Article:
Simultaneously with the development of the magazine rifle proceeded the development of the machine gun — another very old idea. Many types were experimented with and some adopted, such as the improved Gatling, Nordenfeldt (1873), Hotchkiss (1875), Gardner (1876), Browning (1889) and Colt (1895). The crucial year in their development was 1884, when Hiram S. Maxim patented a one barrel gun which loaded and fired itself by the force of its recoil. The original model weighed 40lb., was water cooled and belt fed, and 2,000 rounds could be fired from it in three minutes. It was adopted by the British army in 1889, and was destined to revolutionize infantry tactics.
The introduction of quick-firing artillery arose out of proposals made in 1891 by General Wille in Germany and Colonel Langlois in France. They held that increased rate of fire was impossible unless recoil on firing was absorbed. This led to much experimental work on shock absorption, and to the eventual introduction of a non-recoiling carriage, which permitted of a bullet-proof shield being attached to it to protect the gun crew. Until this improvement in artillery was introduced, the magazine rifle had been the dominant weapon, now it was challenged by the quick-firing gun, which not only outranged it and could be fired with almost equal rapidity, but could be rendered invisible by indirect laying.
J.F.C. Fuller, The Conduct of War, 1789-1961, 1961.
February 6, 2016
Published on 4 Feb 2016
The preparations for the huge German offensive at Verdun are almost complete. Thousands of artillery pieces are moved, millions shells brought to the front. Erich von Falkenhayn would soon unleash is offensive on the Western Front. At the same time, Russia headed south to the Caucasus once more in search for a desperately needed victory against the Ottomans.
January 18, 2016
Published on 16 Jan 2016
Check out War History Online: https://www.warhistoryonline.com/
Indy sits in the chair of wisdom again to answer your questions about World War 1. This week we are talking about the Battle of Mojkovac and the Paris Guns.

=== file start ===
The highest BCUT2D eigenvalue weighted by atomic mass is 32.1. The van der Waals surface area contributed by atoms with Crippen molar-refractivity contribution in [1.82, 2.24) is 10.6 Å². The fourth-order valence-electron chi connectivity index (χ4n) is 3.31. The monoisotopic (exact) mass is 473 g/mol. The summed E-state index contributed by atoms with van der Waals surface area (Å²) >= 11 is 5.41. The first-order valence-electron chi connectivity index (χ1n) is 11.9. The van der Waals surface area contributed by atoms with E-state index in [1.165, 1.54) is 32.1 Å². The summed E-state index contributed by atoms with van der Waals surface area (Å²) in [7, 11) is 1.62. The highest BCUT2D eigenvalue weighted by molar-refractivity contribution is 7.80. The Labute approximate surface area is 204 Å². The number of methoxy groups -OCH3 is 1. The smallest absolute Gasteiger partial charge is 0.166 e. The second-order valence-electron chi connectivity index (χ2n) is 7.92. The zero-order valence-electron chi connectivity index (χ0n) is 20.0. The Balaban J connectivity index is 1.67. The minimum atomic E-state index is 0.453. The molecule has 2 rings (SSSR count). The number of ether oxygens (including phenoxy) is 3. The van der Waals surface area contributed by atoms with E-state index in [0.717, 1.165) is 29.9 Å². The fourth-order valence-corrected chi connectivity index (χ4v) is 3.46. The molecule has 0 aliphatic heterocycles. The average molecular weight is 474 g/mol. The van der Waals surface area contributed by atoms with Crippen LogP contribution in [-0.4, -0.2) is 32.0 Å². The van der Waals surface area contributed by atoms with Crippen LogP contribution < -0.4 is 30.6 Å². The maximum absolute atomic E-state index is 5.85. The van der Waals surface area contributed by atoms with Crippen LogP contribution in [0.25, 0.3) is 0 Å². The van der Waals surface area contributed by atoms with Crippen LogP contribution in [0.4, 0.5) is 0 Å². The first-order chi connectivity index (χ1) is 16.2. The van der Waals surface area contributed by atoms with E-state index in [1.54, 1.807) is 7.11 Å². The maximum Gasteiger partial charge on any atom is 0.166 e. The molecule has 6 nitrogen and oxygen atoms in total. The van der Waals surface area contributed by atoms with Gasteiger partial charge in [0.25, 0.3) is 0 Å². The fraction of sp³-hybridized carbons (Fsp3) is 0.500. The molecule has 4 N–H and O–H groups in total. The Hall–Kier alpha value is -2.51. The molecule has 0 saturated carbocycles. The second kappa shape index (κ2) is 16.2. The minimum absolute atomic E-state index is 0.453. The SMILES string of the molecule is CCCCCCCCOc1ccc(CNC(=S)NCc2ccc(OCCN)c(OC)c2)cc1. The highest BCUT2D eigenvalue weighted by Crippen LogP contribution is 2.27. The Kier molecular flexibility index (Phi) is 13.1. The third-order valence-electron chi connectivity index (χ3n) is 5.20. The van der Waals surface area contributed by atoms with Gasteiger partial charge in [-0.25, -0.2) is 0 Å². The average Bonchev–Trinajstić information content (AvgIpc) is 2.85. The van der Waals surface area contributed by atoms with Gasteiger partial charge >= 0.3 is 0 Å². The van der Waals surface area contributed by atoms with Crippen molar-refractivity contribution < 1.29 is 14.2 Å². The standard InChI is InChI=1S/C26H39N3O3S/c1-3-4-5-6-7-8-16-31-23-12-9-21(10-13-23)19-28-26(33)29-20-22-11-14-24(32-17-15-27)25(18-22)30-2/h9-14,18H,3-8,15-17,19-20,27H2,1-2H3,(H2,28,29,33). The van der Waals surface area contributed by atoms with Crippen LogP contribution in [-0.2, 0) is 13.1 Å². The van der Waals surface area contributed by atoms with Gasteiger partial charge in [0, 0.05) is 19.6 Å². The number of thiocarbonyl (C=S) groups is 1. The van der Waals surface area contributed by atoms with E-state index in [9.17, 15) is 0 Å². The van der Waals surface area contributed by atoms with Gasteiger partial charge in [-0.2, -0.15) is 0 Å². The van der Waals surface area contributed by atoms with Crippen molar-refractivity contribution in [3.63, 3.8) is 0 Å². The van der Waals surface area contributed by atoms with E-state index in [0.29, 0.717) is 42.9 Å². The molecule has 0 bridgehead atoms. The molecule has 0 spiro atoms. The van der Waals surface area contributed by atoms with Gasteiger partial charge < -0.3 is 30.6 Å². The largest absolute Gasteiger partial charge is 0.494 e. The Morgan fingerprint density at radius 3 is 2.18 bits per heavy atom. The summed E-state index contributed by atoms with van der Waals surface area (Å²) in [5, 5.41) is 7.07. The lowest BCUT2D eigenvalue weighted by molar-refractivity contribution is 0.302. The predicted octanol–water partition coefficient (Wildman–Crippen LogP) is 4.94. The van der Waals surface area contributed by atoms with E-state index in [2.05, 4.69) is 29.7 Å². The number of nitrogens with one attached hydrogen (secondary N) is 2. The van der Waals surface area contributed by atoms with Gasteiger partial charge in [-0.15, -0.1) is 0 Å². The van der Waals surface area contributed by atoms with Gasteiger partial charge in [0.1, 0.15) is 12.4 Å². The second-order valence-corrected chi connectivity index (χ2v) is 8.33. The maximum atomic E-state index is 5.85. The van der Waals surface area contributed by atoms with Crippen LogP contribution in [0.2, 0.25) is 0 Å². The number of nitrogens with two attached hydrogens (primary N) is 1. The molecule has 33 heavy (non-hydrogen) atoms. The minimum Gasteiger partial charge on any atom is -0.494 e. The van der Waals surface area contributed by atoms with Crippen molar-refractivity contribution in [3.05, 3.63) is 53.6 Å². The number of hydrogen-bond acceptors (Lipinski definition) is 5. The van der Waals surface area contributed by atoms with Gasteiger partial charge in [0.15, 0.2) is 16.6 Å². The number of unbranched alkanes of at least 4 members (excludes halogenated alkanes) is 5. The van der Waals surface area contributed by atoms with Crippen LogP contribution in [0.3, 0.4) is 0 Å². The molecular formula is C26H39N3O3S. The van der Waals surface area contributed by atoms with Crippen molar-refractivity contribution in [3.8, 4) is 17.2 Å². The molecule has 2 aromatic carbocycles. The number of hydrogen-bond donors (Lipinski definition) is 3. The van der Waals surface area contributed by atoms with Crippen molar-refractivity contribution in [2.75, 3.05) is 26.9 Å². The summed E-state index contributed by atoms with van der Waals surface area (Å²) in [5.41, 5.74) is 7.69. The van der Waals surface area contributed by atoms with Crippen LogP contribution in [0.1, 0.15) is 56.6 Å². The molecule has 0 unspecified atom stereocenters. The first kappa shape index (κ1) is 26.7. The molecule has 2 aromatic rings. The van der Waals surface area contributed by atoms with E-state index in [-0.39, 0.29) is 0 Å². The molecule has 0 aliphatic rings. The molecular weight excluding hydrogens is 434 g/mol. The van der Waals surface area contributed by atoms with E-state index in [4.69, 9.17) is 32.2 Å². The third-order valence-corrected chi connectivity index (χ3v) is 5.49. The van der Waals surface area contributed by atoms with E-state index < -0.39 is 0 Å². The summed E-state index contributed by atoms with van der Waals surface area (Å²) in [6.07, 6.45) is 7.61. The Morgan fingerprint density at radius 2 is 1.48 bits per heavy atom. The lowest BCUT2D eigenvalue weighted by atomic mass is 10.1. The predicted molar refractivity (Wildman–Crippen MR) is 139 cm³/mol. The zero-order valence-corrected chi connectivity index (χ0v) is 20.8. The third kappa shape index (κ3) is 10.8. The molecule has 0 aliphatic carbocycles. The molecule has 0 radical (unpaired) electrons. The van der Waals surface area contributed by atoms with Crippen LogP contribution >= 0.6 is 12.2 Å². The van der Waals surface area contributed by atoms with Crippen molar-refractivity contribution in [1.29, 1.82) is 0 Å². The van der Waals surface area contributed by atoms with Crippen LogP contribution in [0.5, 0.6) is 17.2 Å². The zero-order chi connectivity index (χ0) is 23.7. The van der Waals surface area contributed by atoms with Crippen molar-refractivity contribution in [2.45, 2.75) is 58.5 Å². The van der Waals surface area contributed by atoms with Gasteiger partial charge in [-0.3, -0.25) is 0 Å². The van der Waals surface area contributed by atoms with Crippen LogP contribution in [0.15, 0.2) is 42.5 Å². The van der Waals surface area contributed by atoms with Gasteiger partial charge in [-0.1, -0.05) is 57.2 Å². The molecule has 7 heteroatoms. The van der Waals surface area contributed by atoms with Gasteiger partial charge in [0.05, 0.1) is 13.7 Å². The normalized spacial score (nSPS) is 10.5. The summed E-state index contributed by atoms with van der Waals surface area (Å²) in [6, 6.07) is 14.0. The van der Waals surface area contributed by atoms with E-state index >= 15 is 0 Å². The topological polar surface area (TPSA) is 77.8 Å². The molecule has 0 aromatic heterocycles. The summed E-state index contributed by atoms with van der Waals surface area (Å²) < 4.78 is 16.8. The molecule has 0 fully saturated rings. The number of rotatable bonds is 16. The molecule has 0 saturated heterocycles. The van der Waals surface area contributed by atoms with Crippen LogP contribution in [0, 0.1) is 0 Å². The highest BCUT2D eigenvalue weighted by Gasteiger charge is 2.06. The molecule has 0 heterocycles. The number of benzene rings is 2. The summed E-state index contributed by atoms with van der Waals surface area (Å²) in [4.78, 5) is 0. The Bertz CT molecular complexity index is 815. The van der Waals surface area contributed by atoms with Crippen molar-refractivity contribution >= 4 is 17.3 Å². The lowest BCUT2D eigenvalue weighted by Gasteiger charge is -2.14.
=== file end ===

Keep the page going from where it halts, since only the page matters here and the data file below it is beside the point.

July 21, 2015
Published on 20 Jul 2015
After a small hiatus it’s time for another episode of OUT OF THE TRENCHES where Indy answers your questions. This time Indy explains two of the main types of artillery shells: Explosive and Shrapnel Ammunition. Also what was the role of Papua New Guinea in WW1 and why does he like Smurfs?
July 10, 2015
Published on 9 Jul 2015
The Great Retreat of the Russians during the last weeks has shown one thing: Artillery is the key to success. More specifically, a new kind of artillery tactic called the artillery barrage which focuses shelling on one part of the front. August von Mackensen had actually stolen this approach from John French. The Entente tried to use it on the Western Front a few months earlier without the expected breakthrough.
June 15, 2015
Apologies for presenting this one out of order, but last week was a bit disordered. The next Great War video will be week 47, probably on Friday.
Published on 4 Jun 2015
When Przemysl falls for the 2nd time and when the British and ANZAC troops fail at Gallipoli again, one thing becomes clear: Artillery is the key for future battles. August von Mackensen had used it with great success at the Gorlice-Tarnow-Offensive and the French even diverted one million men to shell factories. Meanwhile German Zeppelins bombed London and the US sent submarines for aid.
May 15, 2015
Published on 14 May 2015
The 2nd Battle of Ypres is still going but no side can gain a decisive advantage. The main reason on the British side is a lack of artillery ammunition. Even the delivered shells are not working correctly. But even the German supply lines are stretched thin. At the same time German South-West Africa falls to South African troops under Louis Botha.